Establish a "crate routine" immediately, closing the puppy in it at regular intervals during the day (his own chosen nap times can guide you) and whenever he must be left alone for up to 3-4 hours. Give him a chew toy for distraction and be sure to remove collar and tags that could get caught in an opening.

The puppy should be shown NO attention while in the crate. Dogs tend to be much better psychologists than their owners-often training the owner, rather than the owner training the puppy. Any attention to the puppy will simply cause the puppy to believe that whining and crying is all that is needed for him to get more attention.

The puppy should be taken outside last thing every night before being put into the crate. Once he goes into the crate he should stay there until first thing in the morning. IMMEDIATELY when the puppy is removed from the crate, he should be taken to the chosen area for his bowel eliminations.

Always feed the puppy early enough to allow ample time for bowel elimination after eating before placing the puppy in the crate. This can be up to hour one hour, depending on the dog. Simply clock the time after eating until the bowel movement occurs to determine the time interval for your puppy.

After the puppy is fully housetrained (usually 8 -12 weeks of cage use) you simply can leave the door open (or take it off) and allow the puppy to come and go as he chooses. If the puppy becomes destructive during his growing phases, it is a simple matter again of confining him in the crate when he is not under your supervision.

Even if things do not go smoothly at first-DON'T WEAKEN and DON'T WORRY! Be consistent, firm, and be very aware that you are doing your pet a real favor by preventing him from getting into trouble.

INFO REGARDING COCCIDIA: Coccidia (Coccidiosis): A Cause of Diarrhea
Race Foster, DVM
Marty Smith, DVM
Drs. Foster & Smith, Inc.

What are coccidia?

Coccidia are small protozoans (one-celled organisms) that multiply in the intestinal tracts of dogs and cats, most commonly in puppies and kittens less than six months of age, in adult animals whose immune system is suppressed, or in animals who are stressed in other ways (e.g.; change in ownership, other disease present). In dogs and cats, most coccidia are of the genus called Isospora. Isospora canis and I. ohioensis are the species most often encountered in dogs. Regardless of which species is present, we generally refer to the disease as coccidiosis. As a puppy ages, he tends to develop a natural immunity to the effects of coccidia. As an adult, he may carry coccidia in his intestines, shed the cyst in the feces, but experience no ill effects.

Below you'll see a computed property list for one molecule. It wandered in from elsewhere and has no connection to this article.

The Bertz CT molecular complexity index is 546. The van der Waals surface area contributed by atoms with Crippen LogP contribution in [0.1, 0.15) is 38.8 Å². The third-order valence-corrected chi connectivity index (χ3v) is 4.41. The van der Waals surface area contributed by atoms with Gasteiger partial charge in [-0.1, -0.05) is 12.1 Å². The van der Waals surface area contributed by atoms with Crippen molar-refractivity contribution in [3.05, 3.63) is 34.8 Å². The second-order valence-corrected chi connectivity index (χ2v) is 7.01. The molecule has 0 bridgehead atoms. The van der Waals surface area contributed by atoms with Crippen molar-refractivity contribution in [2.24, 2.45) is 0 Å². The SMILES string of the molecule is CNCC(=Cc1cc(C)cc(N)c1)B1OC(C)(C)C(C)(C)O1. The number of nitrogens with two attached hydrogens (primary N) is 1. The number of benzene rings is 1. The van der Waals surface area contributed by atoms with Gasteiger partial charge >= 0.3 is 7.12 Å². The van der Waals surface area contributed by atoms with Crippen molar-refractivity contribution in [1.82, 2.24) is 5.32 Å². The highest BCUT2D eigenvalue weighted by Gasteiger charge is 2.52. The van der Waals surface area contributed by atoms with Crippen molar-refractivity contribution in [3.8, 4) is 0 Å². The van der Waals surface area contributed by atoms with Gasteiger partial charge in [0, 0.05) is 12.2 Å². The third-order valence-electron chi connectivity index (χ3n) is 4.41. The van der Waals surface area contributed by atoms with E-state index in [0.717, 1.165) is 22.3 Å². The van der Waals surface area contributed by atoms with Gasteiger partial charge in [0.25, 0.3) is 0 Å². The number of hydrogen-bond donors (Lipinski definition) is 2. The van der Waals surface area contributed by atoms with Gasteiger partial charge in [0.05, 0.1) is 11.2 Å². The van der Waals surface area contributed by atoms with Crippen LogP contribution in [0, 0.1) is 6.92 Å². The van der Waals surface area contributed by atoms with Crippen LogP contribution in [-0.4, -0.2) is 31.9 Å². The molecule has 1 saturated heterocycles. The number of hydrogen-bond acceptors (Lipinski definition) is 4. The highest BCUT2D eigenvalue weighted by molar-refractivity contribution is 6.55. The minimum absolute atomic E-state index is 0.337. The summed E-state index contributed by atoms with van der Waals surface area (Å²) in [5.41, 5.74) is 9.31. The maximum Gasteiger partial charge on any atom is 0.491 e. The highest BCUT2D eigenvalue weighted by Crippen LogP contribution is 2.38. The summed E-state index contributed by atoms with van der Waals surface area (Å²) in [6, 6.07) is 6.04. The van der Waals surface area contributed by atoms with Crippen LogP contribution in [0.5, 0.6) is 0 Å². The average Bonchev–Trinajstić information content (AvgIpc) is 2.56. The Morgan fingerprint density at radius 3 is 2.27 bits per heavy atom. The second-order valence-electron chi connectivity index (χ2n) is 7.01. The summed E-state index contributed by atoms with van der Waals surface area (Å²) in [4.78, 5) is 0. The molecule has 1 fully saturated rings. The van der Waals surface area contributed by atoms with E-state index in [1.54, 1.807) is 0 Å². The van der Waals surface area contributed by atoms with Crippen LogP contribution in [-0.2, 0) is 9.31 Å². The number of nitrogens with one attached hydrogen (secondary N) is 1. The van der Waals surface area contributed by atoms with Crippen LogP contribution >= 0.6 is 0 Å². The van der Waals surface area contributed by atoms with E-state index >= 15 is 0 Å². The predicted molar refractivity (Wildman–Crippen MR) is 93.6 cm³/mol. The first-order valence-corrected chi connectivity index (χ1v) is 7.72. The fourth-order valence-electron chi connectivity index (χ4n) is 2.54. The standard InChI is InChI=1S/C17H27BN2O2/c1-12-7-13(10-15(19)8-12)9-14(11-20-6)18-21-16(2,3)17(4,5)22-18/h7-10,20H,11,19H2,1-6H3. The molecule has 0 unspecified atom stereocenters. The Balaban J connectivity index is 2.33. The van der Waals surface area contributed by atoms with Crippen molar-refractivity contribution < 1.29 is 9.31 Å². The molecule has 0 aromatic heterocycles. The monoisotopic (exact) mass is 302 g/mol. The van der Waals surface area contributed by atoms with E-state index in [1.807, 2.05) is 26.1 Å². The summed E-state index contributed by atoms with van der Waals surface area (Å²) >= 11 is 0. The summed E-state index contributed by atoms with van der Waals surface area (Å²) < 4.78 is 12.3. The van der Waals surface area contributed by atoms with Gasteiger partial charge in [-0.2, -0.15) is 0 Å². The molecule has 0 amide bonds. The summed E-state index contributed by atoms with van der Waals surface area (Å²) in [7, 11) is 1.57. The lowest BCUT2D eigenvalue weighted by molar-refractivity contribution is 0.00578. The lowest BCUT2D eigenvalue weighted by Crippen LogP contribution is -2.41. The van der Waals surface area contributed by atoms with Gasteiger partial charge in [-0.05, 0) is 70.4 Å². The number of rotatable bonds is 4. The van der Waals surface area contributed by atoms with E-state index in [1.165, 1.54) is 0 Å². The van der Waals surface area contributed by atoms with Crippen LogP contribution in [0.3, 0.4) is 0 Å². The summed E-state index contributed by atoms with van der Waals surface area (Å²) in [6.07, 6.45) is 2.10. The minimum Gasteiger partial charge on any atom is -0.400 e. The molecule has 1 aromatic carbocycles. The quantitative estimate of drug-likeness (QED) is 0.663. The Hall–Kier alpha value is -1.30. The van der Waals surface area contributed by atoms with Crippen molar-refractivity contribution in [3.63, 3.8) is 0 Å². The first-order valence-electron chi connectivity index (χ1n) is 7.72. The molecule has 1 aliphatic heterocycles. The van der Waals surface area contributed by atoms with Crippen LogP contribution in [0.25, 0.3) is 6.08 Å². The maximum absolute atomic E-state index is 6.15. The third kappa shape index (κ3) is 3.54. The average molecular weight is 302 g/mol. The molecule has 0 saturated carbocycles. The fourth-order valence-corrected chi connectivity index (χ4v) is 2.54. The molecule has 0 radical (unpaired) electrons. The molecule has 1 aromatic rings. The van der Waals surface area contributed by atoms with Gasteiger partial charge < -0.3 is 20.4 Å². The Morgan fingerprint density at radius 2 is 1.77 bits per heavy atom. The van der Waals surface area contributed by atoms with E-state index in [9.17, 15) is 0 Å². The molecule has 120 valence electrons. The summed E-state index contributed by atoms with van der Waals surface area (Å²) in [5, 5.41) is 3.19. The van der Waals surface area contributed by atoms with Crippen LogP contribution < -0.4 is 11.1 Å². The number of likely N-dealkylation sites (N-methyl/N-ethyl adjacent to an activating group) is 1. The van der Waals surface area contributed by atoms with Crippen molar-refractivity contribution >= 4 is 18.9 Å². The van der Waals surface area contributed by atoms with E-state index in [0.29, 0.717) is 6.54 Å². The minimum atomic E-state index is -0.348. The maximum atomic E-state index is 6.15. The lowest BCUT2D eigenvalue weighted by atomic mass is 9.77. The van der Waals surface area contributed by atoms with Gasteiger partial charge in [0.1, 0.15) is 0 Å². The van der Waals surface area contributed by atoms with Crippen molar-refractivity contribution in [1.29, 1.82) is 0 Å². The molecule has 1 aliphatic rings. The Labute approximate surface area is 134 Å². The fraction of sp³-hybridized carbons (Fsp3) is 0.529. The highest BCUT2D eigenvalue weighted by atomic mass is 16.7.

How are coccidia transmitted?
A puppy is not born with the coccidia organisms in his intestine. However, once born, the puppy is frequently exposed to his mother's feces, and if the mother is shedding the infective cysts in her feces, then the young animals will likely ingest them and coccidia will develop within their intestines. Since young puppies, usually those less than six months of age, have no immunity to coccidia, the organisms reproduce in great numbers and parasitize the young animal's intestines. Oftentimes, this has severe effects.
From exposure to the coccidia in feces to the onset of the illness is about 13 days. Most puppies who are ill from coccidia are, therefore, two weeks of age and older. Although most infections are the result of spread from the mother, this is not always the case. Any infected puppy or kitten is contagious to other puppies or kittens. In breeding facilities, shelters, animal hospitals, etc., it is wise to isolate those infected from those that are not.